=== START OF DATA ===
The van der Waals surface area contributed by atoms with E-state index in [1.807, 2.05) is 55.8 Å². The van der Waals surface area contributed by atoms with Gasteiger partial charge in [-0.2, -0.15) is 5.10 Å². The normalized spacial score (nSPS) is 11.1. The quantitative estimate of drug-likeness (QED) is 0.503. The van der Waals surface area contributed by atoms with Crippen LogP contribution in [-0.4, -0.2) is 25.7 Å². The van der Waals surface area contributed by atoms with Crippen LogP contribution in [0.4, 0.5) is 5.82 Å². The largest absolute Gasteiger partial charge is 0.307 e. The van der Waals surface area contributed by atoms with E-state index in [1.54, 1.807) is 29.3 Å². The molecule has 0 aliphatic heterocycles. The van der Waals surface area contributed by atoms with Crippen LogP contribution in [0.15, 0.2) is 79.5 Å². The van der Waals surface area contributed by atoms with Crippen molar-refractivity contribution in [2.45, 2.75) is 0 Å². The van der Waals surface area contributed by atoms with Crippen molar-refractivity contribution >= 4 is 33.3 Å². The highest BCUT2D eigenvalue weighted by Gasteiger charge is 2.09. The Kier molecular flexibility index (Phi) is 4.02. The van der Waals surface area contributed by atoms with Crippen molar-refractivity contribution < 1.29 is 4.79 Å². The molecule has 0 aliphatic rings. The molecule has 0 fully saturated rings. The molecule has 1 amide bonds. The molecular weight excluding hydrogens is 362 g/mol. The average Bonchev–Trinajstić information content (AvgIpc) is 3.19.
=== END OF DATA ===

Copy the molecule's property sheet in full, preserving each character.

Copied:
The van der Waals surface area contributed by atoms with E-state index in [1.807, 2.05) is 55.8 Å². The van der Waals surface area contributed by atoms with Gasteiger partial charge in [-0.2, -0.15) is 5.10 Å². The normalized spacial score (nSPS) is 11.1. The quantitative estimate of drug-likeness (QED) is 0.503. The van der Waals surface area contributed by atoms with Crippen LogP contribution in [-0.4, -0.2) is 25.7 Å². The van der Waals surface area contributed by atoms with Crippen LogP contribution in [0.4, 0.5) is 5.82 Å². The largest absolute Gasteiger partial charge is 0.307 e. The van der Waals surface area contributed by atoms with E-state index in [1.54, 1.807) is 29.3 Å². The molecule has 0 aliphatic heterocycles. The van der Waals surface area contributed by atoms with Crippen LogP contribution in [0.15, 0.2) is 79.5 Å². The van der Waals surface area contributed by atoms with Crippen molar-refractivity contribution in [2.45, 2.75) is 0 Å². The van der Waals surface area contributed by atoms with Crippen molar-refractivity contribution >= 4 is 33.3 Å². The highest BCUT2D eigenvalue weighted by Gasteiger charge is 2.09. The Kier molecular flexibility index (Phi) is 4.02. The van der Waals surface area contributed by atoms with Crippen molar-refractivity contribution < 1.29 is 4.79 Å². The molecule has 0 aliphatic rings. The molecule has 0 fully saturated rings. The molecule has 1 amide bonds. The molecular weight excluding hydrogens is 362 g/mol. The average Bonchev–Trinajstić information content (AvgIpc) is 3.19.